THE BLOG
04/20/2010 05:12 am ET | Updated May 25, 2011

Judging the Stimulus Law: Three Overlooked Areas

As the spin cycle assesses the successes and shortcomings of the American Recovery and Reinvestment Act (ARRA), it is worth pointing to three areas in the law that are too often overlooked:

1. ARRA sets out five purposes:

(1) To preserve and create jobs and promote economic recovery.
(2) To assist those most impacted by the recession.
(3) To provide investments needed to increase economic efficiency by spurring technological advances in science and health.
(4) To invest in transportation, environmental protection, and other infrastructure that will provide long-term economic benefits.
(5) To stabilize State and local government budgets, in order to minimize and avoid reductions in essential services and counterproductive state and local tax increases.

We must judge the act based upon its success in advancing all 5 purposes.

2. ARRA sets out a prudent management standard for expending its funds:

General Principles Concerning Use of Funds--The President and the heads of Federal departments and agencies shall manage and expend the funds made available in this Act so as to achieve the purposes specified in subsection (a), including commencing expenditures and activities as quickly as possible consistent with prudent management.

This means viewing the entire portfolio of stimulus act projects and expenditures as a whole with an eye toward its impact upon the intended beneficiaries.

3. ARRA has two parts, appropriations and tax provisions. The tax provisions include a range of bond vehicles and inducements including the Build America Bond program, the Qualified School Construction Bonds, Non-AMT Private Activity Bonds, Clean Energy Bonds, High Speed Rail bonds, an expanded Industrial Development Bond, etc.

While the shovel ready projects in the appropriations part of the bill have dominated the debates, we must also pay attention to the bond vehicles too.

The shovel ready projects stimulate a short term business cycle and helped retain large numbers of jobs. The bond vehicles also clearly did this. For instance, the Build America Bonds unfroze the municipal bond market ensuring the retention of public and private sector jobs.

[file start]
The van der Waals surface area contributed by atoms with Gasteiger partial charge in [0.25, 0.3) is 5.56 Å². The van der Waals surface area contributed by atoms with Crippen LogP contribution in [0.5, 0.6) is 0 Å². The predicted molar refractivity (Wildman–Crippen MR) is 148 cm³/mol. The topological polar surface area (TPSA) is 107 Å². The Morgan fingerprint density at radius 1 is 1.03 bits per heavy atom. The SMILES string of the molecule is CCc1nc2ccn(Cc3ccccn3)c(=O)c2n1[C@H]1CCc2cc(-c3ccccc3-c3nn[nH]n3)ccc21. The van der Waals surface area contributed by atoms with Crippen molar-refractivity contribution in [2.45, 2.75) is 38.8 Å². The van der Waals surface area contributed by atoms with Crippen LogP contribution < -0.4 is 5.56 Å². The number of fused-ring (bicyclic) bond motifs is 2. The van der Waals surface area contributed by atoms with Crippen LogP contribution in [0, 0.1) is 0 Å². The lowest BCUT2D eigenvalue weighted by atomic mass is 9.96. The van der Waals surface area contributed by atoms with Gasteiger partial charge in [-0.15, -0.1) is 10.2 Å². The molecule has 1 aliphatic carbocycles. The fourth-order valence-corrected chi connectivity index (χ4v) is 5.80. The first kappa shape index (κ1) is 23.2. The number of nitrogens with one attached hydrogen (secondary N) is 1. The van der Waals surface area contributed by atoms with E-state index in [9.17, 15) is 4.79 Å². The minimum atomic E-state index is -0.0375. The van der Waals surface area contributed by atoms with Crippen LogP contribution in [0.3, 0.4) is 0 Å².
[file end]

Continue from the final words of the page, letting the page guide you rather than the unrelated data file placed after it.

At the same time, a main purpose of the bond vehicles is to provide long-term economic benefits through strategic investment in infrastructure and energy projects. Just as the Liberty Bonds during the Second World War were essential to financing victory in Normandy, so too are these reinvestment bonds key to delivering a sound foundation for an equitable America. For this reason, a full assessment of the bonds is premature.

Importantly, because the bond programs can finance long term public works projects -- the average Build America Bond issuance is between 20-30 years -- they allow governments and private firms to make longer term economic plans and commitments than do the shovel ready projects which will wind up and down quickly. As a result of the longer term business cycle that the bonds finance, we are likely to see firms start hiring for more ambitious projects that will last a number of years.

All this means taking a more holistic view of ARRA, and a longer term one. We are only a year into ARRA and many Build America Bond projects themselves will last for a number of years. So, let's pass the Jobs Bill to reinforce both ARRA's successes to-date and its projects underway. We must, for instance, extend the Build America Bond program to further stimulate job creation and investment in what's needed to increase our competitiveness and expand opportunity -- to lay a foundation for growth.

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